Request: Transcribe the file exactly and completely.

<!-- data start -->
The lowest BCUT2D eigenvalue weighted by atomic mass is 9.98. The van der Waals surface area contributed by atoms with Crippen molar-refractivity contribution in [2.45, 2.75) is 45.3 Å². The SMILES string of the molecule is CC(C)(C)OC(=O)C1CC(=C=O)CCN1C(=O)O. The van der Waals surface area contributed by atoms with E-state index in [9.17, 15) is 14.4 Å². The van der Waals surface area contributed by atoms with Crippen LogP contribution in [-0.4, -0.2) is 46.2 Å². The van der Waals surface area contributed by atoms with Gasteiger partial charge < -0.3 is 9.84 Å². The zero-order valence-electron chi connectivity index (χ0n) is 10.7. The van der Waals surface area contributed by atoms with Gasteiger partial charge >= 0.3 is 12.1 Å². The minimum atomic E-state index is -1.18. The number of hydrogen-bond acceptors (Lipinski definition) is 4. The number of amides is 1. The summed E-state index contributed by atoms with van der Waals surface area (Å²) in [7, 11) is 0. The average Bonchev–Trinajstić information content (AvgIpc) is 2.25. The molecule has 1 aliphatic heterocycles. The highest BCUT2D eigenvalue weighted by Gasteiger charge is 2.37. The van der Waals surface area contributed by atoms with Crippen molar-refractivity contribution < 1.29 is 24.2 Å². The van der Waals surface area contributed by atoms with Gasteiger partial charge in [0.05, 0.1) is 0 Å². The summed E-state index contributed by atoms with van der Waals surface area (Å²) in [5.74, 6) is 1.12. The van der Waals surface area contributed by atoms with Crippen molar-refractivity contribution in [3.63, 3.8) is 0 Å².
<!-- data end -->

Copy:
The lowest BCUT2D eigenvalue weighted by atomic mass is 9.98. The van der Waals surface area contributed by atoms with Crippen molar-refractivity contribution in [2.45, 2.75) is 45.3 Å². The SMILES string of the molecule is CC(C)(C)OC(=O)C1CC(=C=O)CCN1C(=O)O. The van der Waals surface area contributed by atoms with E-state index in [9.17, 15) is 14.4 Å². The van der Waals surface area contributed by atoms with Crippen LogP contribution in [-0.4, -0.2) is 46.2 Å². The van der Waals surface area contributed by atoms with Gasteiger partial charge < -0.3 is 9.84 Å². The zero-order valence-electron chi connectivity index (χ0n) is 10.7. The van der Waals surface area contributed by atoms with Gasteiger partial charge >= 0.3 is 12.1 Å². The minimum atomic E-state index is -1.18. The number of hydrogen-bond acceptors (Lipinski definition) is 4. The number of amides is 1. The summed E-state index contributed by atoms with van der Waals surface area (Å²) in [7, 11) is 0. The average Bonchev–Trinajstić information content (AvgIpc) is 2.25. The molecule has 1 aliphatic heterocycles. The highest BCUT2D eigenvalue weighted by Gasteiger charge is 2.37. The van der Waals surface area contributed by atoms with Crippen molar-refractivity contribution < 1.29 is 24.2 Å². The van der Waals surface area contributed by atoms with Gasteiger partial charge in [0.05, 0.1) is 0 Å². The summed E-state index contributed by atoms with van der Waals surface area (Å²) in [5.74, 6) is 1.12. The van der Waals surface area contributed by atoms with Crippen molar-refractivity contribution in [3.63, 3.8) is 0 Å².